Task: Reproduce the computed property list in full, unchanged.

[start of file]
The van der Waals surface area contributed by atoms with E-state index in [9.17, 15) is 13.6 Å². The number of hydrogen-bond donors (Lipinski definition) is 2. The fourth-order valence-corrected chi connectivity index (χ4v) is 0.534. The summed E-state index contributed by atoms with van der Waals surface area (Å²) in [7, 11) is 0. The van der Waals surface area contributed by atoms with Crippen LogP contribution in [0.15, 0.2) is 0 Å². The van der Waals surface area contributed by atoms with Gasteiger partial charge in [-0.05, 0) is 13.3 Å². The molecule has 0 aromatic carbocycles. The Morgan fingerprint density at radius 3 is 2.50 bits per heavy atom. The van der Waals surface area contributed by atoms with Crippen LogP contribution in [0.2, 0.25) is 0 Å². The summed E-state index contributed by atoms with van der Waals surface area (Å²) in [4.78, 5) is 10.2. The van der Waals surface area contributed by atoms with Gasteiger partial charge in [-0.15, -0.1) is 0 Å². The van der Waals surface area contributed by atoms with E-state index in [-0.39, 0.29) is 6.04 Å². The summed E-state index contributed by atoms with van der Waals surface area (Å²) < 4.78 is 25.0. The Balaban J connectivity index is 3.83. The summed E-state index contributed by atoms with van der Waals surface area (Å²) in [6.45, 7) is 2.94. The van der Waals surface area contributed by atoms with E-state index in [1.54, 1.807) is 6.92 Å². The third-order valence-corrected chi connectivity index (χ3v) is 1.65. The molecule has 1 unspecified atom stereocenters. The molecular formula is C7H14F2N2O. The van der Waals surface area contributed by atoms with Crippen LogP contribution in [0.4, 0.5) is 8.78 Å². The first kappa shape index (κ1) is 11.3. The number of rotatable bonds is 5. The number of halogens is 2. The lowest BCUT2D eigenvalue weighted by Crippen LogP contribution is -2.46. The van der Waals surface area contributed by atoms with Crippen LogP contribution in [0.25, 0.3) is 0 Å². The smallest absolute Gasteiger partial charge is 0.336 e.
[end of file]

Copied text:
The van der Waals surface area contributed by atoms with E-state index in [9.17, 15) is 13.6 Å². The number of hydrogen-bond donors (Lipinski definition) is 2. The fourth-order valence-corrected chi connectivity index (χ4v) is 0.534. The summed E-state index contributed by atoms with van der Waals surface area (Å²) in [7, 11) is 0. The van der Waals surface area contributed by atoms with Crippen LogP contribution in [0.15, 0.2) is 0 Å². The van der Waals surface area contributed by atoms with Gasteiger partial charge in [-0.05, 0) is 13.3 Å². The molecule has 0 aromatic carbocycles. The Morgan fingerprint density at radius 3 is 2.50 bits per heavy atom. The van der Waals surface area contributed by atoms with Crippen LogP contribution in [0.2, 0.25) is 0 Å². The summed E-state index contributed by atoms with van der Waals surface area (Å²) in [4.78, 5) is 10.2. The van der Waals surface area contributed by atoms with Gasteiger partial charge in [-0.15, -0.1) is 0 Å². The van der Waals surface area contributed by atoms with E-state index in [-0.39, 0.29) is 6.04 Å². The summed E-state index contributed by atoms with van der Waals surface area (Å²) < 4.78 is 25.0. The Balaban J connectivity index is 3.83. The summed E-state index contributed by atoms with van der Waals surface area (Å²) in [6.45, 7) is 2.94. The van der Waals surface area contributed by atoms with E-state index in [1.54, 1.807) is 6.92 Å². The third-order valence-corrected chi connectivity index (χ3v) is 1.65. The molecule has 1 unspecified atom stereocenters. The molecular formula is C7H14F2N2O. The van der Waals surface area contributed by atoms with Crippen LogP contribution in [0.4, 0.5) is 8.78 Å². The first kappa shape index (κ1) is 11.3. The number of rotatable bonds is 5. The number of halogens is 2. The lowest BCUT2D eigenvalue weighted by Crippen LogP contribution is -2.46. The van der Waals surface area contributed by atoms with Crippen LogP contribution in [0.25, 0.3) is 0 Å². The smallest absolute Gasteiger partial charge is 0.336 e.